The gentle giants of the ocean: Behemoth whale sharks up close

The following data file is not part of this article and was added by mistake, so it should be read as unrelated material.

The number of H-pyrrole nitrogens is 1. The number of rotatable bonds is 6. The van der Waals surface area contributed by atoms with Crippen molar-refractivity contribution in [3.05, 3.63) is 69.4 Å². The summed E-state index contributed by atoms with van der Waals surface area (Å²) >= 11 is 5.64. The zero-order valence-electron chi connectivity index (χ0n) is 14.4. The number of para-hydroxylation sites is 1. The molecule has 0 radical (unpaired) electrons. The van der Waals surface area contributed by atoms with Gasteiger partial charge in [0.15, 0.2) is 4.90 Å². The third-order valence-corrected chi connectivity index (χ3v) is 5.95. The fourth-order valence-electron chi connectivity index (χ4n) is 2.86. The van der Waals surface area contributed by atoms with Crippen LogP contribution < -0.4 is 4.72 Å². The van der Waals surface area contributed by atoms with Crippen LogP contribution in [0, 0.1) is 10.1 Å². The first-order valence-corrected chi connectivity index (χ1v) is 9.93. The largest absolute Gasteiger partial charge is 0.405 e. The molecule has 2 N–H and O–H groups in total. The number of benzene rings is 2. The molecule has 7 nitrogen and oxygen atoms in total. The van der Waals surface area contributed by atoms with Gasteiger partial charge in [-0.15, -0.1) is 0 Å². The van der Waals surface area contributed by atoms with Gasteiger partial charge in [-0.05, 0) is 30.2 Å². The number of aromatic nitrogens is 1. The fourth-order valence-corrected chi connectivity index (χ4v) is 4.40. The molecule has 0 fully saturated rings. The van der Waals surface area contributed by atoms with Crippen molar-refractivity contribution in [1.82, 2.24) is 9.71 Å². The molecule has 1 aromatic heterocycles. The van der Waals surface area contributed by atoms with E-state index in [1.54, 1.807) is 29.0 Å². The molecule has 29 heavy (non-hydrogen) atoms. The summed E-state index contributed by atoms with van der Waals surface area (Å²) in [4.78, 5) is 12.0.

Few creatures on the planet inspire such awe and wonder. They are the largest shark species, and the largest fish on earth. These are whale sharks, behemoths of the deep and they are as mysterious as they are enormous. They reach an incredible 16m in length (55 feet) and might weigh as much as 45,000kg (100,000lbs), yet they have never harmed a human. Having no typical teeth, they are incapable of inflicting an injury on anyone. Whale sharks filter the water as many whale species do, feeding on plankton, krill, fish eggs, and a few small fish. Baleen are the giant combs that separate food from water as it passes through the gaping mouth of this shark. They cruise through oceans around the planet, occupying all tropical areas. They are capable of swimming vast distances and individuals have been tracked in waters on the opposite side of the globe during different seasons. Scuba divers have a particular love and respect for these great beasts and they travel to places like the Galapagos Islands to meet them face to face in their own environment. The currents around the waters off Darwin Island converge to bring food and a diverse and abundant assortment of marine animals. The whale sharks follow these currents in the months of September to November. They can be found swimming around the islands in remote waters. Yet, scientists still do not fully understand these animals or what brings them here during this time. Almost every whale shark sighted here is a pregnant female. They are not feeding as they drift along on the currents and little is known about how and where they give birth. Sightings of baby whale sharks are almost no-existent. Whale sharks have no ability to fight predators. Their only means of defense is to outswim them or dive deep. They have been able to dive to a depth of 1,900m (6,200ft) where predators cannot follow. Their reaction to humans is similar. If undisturbed, they will tolerate divers swimming near them. They occasionally exhibit curiosity and will change course to swim near people in the water. If a whale shark is concerned about a scuba diver coming to close, they can easily swim much more quickly than any human, or they can dive and quickly be away from people. These whale sharks have been spotted near Darwin Island in late 2019 and early 2020. The divers studying these magnificent sharks were able to record incredible close up video as the sharks passed by them very closely. It is hoped that when we learn more about them, and also how to fully appreciate them, our respect will bring important measures to help the whale sharks remain in our oceans. To lose them forever would be an unspeakable tragedy.